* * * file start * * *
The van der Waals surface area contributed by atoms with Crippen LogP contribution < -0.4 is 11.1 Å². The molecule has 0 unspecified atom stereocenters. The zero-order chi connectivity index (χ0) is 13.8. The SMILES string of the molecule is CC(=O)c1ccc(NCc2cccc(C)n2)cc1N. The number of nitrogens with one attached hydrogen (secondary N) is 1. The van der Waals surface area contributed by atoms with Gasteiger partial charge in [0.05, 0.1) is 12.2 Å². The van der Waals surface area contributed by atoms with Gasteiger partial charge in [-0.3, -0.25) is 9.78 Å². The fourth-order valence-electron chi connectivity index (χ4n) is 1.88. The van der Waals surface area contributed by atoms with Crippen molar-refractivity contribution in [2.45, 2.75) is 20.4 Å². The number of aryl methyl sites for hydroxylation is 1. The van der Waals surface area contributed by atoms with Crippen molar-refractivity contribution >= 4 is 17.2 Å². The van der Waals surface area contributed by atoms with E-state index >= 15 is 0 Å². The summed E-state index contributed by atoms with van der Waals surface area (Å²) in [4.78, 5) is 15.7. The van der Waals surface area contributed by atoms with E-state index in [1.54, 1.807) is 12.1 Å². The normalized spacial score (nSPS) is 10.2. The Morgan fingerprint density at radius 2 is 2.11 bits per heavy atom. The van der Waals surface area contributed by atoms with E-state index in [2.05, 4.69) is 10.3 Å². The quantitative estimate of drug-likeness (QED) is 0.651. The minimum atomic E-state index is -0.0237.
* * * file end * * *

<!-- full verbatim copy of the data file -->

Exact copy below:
The van der Waals surface area contributed by atoms with Crippen LogP contribution < -0.4 is 11.1 Å². The molecule has 0 unspecified atom stereocenters. The zero-order chi connectivity index (χ0) is 13.8. The SMILES string of the molecule is CC(=O)c1ccc(NCc2cccc(C)n2)cc1N. The number of nitrogens with one attached hydrogen (secondary N) is 1. The van der Waals surface area contributed by atoms with Gasteiger partial charge in [0.05, 0.1) is 12.2 Å². The van der Waals surface area contributed by atoms with Gasteiger partial charge in [-0.3, -0.25) is 9.78 Å². The fourth-order valence-electron chi connectivity index (χ4n) is 1.88. The van der Waals surface area contributed by atoms with Crippen molar-refractivity contribution in [2.45, 2.75) is 20.4 Å². The number of aryl methyl sites for hydroxylation is 1. The van der Waals surface area contributed by atoms with Crippen molar-refractivity contribution >= 4 is 17.2 Å². The van der Waals surface area contributed by atoms with E-state index >= 15 is 0 Å². The summed E-state index contributed by atoms with van der Waals surface area (Å²) in [4.78, 5) is 15.7. The van der Waals surface area contributed by atoms with E-state index in [1.54, 1.807) is 12.1 Å². The normalized spacial score (nSPS) is 10.2. The Morgan fingerprint density at radius 2 is 2.11 bits per heavy atom. The van der Waals surface area contributed by atoms with E-state index in [2.05, 4.69) is 10.3 Å². The quantitative estimate of drug-likeness (QED) is 0.651. The minimum atomic E-state index is -0.0237.